Oklahoma Conference of the United Methodist Church

Disaster Recovery prepares for long-term response with little funding


Children and leaders from Tulsa-Faith brought donated flood buckets to the Oklahoma United Methodist Ministry Center on July 30. Photo by Meagan Ewton.
The Office of Mission is working to address the needs of Oklahomans affected by the spring weather events that caused near-record flooding across the state.

Rev. Jeremy Basset, director of the Oklahoma Conference Office of Mission, said he anticipates 600-700 disaster recovery cases–enough to need 25-30 case managers–but the grant from the Federal Emergency Management Agency only provided enough funding for eight. He compared the figures to the tornadoes in Moore in 2013, which resulted in 800 cases.

“In Moore, we had millions at our disposal, but today the same grant is only offering $350,000,” Basset said. “The only money that will make this happen is money we raise here in Oklahoma.”

One aspect of the funding challenge is that FEMA and the Red Cross are holding back their disaster recovery funds for hurricane and tornado season. Another aspect is a lower rate of giving from churches to Conference and denominational ministries.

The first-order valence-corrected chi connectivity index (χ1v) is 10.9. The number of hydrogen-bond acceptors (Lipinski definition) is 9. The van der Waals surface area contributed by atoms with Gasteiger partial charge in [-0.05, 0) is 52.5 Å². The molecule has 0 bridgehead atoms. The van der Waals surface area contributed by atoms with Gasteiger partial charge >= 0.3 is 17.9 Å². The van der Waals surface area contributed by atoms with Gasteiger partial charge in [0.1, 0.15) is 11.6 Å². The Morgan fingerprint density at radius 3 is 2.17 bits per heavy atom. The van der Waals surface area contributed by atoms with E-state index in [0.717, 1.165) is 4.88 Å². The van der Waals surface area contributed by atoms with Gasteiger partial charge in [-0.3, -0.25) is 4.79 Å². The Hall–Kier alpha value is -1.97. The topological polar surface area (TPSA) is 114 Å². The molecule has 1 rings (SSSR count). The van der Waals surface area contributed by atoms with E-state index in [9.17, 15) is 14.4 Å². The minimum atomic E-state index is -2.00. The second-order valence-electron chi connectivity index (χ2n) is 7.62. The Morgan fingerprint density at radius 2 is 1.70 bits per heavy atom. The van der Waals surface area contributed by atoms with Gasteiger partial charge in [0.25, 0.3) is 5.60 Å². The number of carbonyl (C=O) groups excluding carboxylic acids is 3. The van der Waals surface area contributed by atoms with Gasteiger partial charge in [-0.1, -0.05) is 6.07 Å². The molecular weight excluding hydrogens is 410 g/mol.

The Conference treasurer’s report from August 2019 states that connectional giving as of July 31 is 4.39 percent behind where collections were at the same time in 2018. Giving to Mission and Ministries, which help fund disaster recovery through the Office of Mission, is lagging behind receipts for apportionments.

Basset said the United Methodist Committee on Relief is facing a similar challenge, describing their giving as “millions off from last year.” He believes uncertainty about the denomination’s future in the wake of General Conference is one of the factors impacting missional giving.

“We’re scrambling to find a way to meet the need,” Basset said.

In spite of the challenges, the office continues to remain committed to long-term recovery. As of July 15, Rev. Becky Pierson was appointed to the Office of Mission as Long-Term Recovery Manager based in Tulsa. She will help oversee the project management, volunteer management and case management work with additional staff appointed as funding becomes available.

“It’s a huge need, but it’s without funding,” Basset said. “All of this affects our ability to help the most vulnerable. It stinks.”


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